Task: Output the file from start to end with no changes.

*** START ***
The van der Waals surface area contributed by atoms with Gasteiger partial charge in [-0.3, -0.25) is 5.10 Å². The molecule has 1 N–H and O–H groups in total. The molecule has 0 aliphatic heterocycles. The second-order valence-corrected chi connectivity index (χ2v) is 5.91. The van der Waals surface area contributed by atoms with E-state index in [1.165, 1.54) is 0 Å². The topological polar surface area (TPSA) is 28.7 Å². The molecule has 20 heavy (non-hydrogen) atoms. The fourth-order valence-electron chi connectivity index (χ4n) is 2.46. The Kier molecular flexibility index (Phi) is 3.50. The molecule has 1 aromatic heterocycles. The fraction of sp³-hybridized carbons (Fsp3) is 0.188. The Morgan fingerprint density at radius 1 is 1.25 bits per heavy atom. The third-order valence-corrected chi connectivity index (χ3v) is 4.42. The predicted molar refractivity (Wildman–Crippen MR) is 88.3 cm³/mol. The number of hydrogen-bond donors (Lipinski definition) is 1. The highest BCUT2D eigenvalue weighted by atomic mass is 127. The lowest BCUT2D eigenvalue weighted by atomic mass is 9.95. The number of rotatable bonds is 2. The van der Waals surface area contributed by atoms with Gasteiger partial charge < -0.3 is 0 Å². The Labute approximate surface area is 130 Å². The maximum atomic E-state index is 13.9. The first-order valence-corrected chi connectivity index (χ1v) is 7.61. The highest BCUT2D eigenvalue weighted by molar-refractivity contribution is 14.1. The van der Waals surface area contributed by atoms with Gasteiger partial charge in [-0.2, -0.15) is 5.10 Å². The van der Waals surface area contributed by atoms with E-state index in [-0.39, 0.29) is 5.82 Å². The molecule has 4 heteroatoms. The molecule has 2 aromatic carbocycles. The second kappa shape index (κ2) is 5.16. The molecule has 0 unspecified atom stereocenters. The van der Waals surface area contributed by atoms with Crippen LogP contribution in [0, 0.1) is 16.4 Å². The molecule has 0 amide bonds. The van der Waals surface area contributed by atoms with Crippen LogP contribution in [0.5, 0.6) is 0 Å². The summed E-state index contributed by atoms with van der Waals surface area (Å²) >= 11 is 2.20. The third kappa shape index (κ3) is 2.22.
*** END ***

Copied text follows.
The van der Waals surface area contributed by atoms with Gasteiger partial charge in [-0.3, -0.25) is 5.10 Å². The molecule has 1 N–H and O–H groups in total. The molecule has 0 aliphatic heterocycles. The second-order valence-corrected chi connectivity index (χ2v) is 5.91. The van der Waals surface area contributed by atoms with E-state index in [1.165, 1.54) is 0 Å². The topological polar surface area (TPSA) is 28.7 Å². The molecule has 20 heavy (non-hydrogen) atoms. The fourth-order valence-electron chi connectivity index (χ4n) is 2.46. The Kier molecular flexibility index (Phi) is 3.50. The molecule has 1 aromatic heterocycles. The fraction of sp³-hybridized carbons (Fsp3) is 0.188. The Morgan fingerprint density at radius 1 is 1.25 bits per heavy atom. The third-order valence-corrected chi connectivity index (χ3v) is 4.42. The predicted molar refractivity (Wildman–Crippen MR) is 88.3 cm³/mol. The number of hydrogen-bond donors (Lipinski definition) is 1. The highest BCUT2D eigenvalue weighted by atomic mass is 127. The lowest BCUT2D eigenvalue weighted by atomic mass is 9.95. The number of rotatable bonds is 2. The van der Waals surface area contributed by atoms with Gasteiger partial charge < -0.3 is 0 Å². The Labute approximate surface area is 130 Å². The maximum atomic E-state index is 13.9. The first-order valence-corrected chi connectivity index (χ1v) is 7.61. The highest BCUT2D eigenvalue weighted by molar-refractivity contribution is 14.1. The van der Waals surface area contributed by atoms with Gasteiger partial charge in [-0.2, -0.15) is 5.10 Å². The van der Waals surface area contributed by atoms with E-state index in [-0.39, 0.29) is 5.82 Å². The molecule has 4 heteroatoms. The molecule has 2 aromatic carbocycles. The second kappa shape index (κ2) is 5.16. The molecule has 0 unspecified atom stereocenters. The van der Waals surface area contributed by atoms with Crippen LogP contribution in [0, 0.1) is 16.4 Å². The molecule has 0 amide bonds. The van der Waals surface area contributed by atoms with Crippen LogP contribution in [0.5, 0.6) is 0 Å². The summed E-state index contributed by atoms with van der Waals surface area (Å²) >= 11 is 2.20. The third kappa shape index (κ3) is 2.22.